“About the time I was 12 or 13, I went from being the monkey-face to the kid that looks like Steven Tyler,” VanDahl says. “The funny thing is, the first time I ever saw Tyler was on a VHS video and I thought, ‘Man, that is one ugly man/woman.’ If I’d only known then….”
In the early 1990s, VanDahl moved to Los Angeles to pursue his music career. He assumed the stage name Roxy Dahl and fronted a glam metal band called Cherry St. In 1993, Cherry St. released the album Squeeze It Dry on JRS Records.
The album sold moderately well, but more important for VanDahl, it caught the attention of Tracii Guns, lead guitarist and founder of the hard rock band L.A. Guns, which had a major label contract with Polygram Records at the time. Guns recruited VanDahl as his band’s new lead vocalist. Guns liked VanDahl’s voice, but he was afraid VanDahl’s appearance would draw the obvious comparisons to Steven Tyler.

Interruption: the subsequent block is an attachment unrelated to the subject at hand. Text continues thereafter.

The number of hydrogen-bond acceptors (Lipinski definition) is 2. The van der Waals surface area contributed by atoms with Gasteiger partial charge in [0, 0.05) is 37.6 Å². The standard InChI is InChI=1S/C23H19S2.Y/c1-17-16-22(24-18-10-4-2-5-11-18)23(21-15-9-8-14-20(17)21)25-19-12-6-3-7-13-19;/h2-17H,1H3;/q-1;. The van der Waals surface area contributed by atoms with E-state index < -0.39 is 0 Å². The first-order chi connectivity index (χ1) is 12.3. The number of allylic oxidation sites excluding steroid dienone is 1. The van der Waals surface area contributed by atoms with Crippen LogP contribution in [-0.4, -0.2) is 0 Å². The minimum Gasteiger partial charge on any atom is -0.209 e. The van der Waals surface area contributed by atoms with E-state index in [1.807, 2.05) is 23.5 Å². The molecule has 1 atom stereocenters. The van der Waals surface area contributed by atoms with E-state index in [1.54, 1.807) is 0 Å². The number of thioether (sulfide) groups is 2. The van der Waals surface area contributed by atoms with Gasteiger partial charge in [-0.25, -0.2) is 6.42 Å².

“When I was young, [the fact that he looked like Tyler] worked out really well for me, but as I got older and was more serious about pursuing a musical career, it was kind of like a double-edged sword, because of the constant comparisons,” VanDahl says.
Upon joining L.A. Guns, VanDahl went through a physical transformation.
“I tried to alter my look,” he says. “At one point I had a Mohawk with dreadlocks down to my belt and multiple facial piercings. I wanted to create an identity for myself. The irony is that I’ve always had a great love for Aerosmith.”